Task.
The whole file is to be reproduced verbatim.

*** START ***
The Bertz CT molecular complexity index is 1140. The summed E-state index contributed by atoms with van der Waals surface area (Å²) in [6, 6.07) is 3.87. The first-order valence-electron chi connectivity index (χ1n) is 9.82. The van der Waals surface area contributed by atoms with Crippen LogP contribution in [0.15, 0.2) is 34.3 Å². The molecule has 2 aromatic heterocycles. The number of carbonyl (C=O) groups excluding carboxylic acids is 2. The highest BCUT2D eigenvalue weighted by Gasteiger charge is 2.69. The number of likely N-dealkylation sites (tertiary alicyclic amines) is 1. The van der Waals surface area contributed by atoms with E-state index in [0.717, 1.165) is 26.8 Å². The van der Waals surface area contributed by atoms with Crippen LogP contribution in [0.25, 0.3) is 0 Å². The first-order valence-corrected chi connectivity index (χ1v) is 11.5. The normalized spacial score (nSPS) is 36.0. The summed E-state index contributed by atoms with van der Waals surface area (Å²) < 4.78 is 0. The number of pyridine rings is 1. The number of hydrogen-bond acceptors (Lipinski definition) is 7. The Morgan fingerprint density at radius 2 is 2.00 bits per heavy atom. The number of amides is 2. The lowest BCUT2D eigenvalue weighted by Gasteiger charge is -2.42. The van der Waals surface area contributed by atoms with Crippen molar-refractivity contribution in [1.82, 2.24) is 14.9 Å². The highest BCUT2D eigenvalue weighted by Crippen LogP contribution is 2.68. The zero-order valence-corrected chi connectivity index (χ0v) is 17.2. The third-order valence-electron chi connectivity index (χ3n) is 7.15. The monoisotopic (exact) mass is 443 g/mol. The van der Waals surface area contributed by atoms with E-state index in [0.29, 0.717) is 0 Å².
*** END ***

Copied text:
The Bertz CT molecular complexity index is 1140. The summed E-state index contributed by atoms with van der Waals surface area (Å²) in [6, 6.07) is 3.87. The first-order valence-electron chi connectivity index (χ1n) is 9.82. The van der Waals surface area contributed by atoms with Crippen LogP contribution in [0.15, 0.2) is 34.3 Å². The molecule has 2 aromatic heterocycles. The number of carbonyl (C=O) groups excluding carboxylic acids is 2. The highest BCUT2D eigenvalue weighted by Gasteiger charge is 2.69. The number of likely N-dealkylation sites (tertiary alicyclic amines) is 1. The van der Waals surface area contributed by atoms with E-state index in [0.717, 1.165) is 26.8 Å². The van der Waals surface area contributed by atoms with Crippen LogP contribution in [0.25, 0.3) is 0 Å². The first-order valence-corrected chi connectivity index (χ1v) is 11.5. The normalized spacial score (nSPS) is 36.0. The summed E-state index contributed by atoms with van der Waals surface area (Å²) < 4.78 is 0. The number of pyridine rings is 1. The number of hydrogen-bond acceptors (Lipinski definition) is 7. The Morgan fingerprint density at radius 2 is 2.00 bits per heavy atom. The number of amides is 2. The lowest BCUT2D eigenvalue weighted by Gasteiger charge is -2.42. The van der Waals surface area contributed by atoms with Crippen molar-refractivity contribution in [1.82, 2.24) is 14.9 Å². The highest BCUT2D eigenvalue weighted by Crippen LogP contribution is 2.68. The zero-order valence-corrected chi connectivity index (χ0v) is 17.2. The third-order valence-electron chi connectivity index (χ3n) is 7.15. The monoisotopic (exact) mass is 443 g/mol. The van der Waals surface area contributed by atoms with E-state index in [0.29, 0.717) is 0 Å².